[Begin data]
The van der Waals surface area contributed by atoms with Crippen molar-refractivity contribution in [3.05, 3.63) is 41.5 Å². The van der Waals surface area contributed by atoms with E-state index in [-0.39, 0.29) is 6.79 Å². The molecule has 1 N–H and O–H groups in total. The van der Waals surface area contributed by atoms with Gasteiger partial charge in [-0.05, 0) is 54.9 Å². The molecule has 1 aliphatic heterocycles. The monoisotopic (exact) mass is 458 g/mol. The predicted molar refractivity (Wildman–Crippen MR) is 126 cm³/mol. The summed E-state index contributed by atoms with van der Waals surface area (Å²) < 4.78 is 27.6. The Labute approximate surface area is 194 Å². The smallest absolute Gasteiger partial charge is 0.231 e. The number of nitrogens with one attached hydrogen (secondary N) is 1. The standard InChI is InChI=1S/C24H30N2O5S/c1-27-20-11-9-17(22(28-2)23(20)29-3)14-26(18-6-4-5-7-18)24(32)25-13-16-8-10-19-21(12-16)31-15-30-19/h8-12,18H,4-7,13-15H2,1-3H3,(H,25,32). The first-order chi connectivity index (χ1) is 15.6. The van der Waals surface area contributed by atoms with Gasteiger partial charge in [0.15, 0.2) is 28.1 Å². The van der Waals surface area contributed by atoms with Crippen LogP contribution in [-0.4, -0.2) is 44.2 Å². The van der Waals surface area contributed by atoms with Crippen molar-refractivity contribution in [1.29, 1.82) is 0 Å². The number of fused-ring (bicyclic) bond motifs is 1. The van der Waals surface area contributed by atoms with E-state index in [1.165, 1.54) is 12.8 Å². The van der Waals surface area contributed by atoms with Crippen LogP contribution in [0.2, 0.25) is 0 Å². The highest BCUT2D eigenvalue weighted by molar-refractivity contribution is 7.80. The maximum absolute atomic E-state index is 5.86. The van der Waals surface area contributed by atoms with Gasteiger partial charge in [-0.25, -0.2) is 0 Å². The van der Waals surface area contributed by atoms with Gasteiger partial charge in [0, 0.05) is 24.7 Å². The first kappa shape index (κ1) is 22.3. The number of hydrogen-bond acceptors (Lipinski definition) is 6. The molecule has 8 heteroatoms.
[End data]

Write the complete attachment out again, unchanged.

The van der Waals surface area contributed by atoms with Crippen molar-refractivity contribution in [3.05, 3.63) is 41.5 Å². The van der Waals surface area contributed by atoms with E-state index in [-0.39, 0.29) is 6.79 Å². The molecule has 1 N–H and O–H groups in total. The van der Waals surface area contributed by atoms with Gasteiger partial charge in [-0.05, 0) is 54.9 Å². The molecule has 1 aliphatic heterocycles. The monoisotopic (exact) mass is 458 g/mol. The predicted molar refractivity (Wildman–Crippen MR) is 126 cm³/mol. The summed E-state index contributed by atoms with van der Waals surface area (Å²) < 4.78 is 27.6. The Labute approximate surface area is 194 Å². The smallest absolute Gasteiger partial charge is 0.231 e. The number of nitrogens with one attached hydrogen (secondary N) is 1. The standard InChI is InChI=1S/C24H30N2O5S/c1-27-20-11-9-17(22(28-2)23(20)29-3)14-26(18-6-4-5-7-18)24(32)25-13-16-8-10-19-21(12-16)31-15-30-19/h8-12,18H,4-7,13-15H2,1-3H3,(H,25,32). The first-order chi connectivity index (χ1) is 15.6. The van der Waals surface area contributed by atoms with Gasteiger partial charge in [0.15, 0.2) is 28.1 Å². The van der Waals surface area contributed by atoms with Crippen LogP contribution in [-0.4, -0.2) is 44.2 Å². The van der Waals surface area contributed by atoms with Crippen molar-refractivity contribution in [1.29, 1.82) is 0 Å². The number of fused-ring (bicyclic) bond motifs is 1. The van der Waals surface area contributed by atoms with E-state index in [1.165, 1.54) is 12.8 Å². The van der Waals surface area contributed by atoms with Crippen LogP contribution in [0.2, 0.25) is 0 Å². The highest BCUT2D eigenvalue weighted by molar-refractivity contribution is 7.80. The maximum absolute atomic E-state index is 5.86. The van der Waals surface area contributed by atoms with Gasteiger partial charge in [-0.25, -0.2) is 0 Å². The van der Waals surface area contributed by atoms with Gasteiger partial charge in [0, 0.05) is 24.7 Å². The first kappa shape index (κ1) is 22.3. The number of hydrogen-bond acceptors (Lipinski definition) is 6. The molecule has 8 heteroatoms.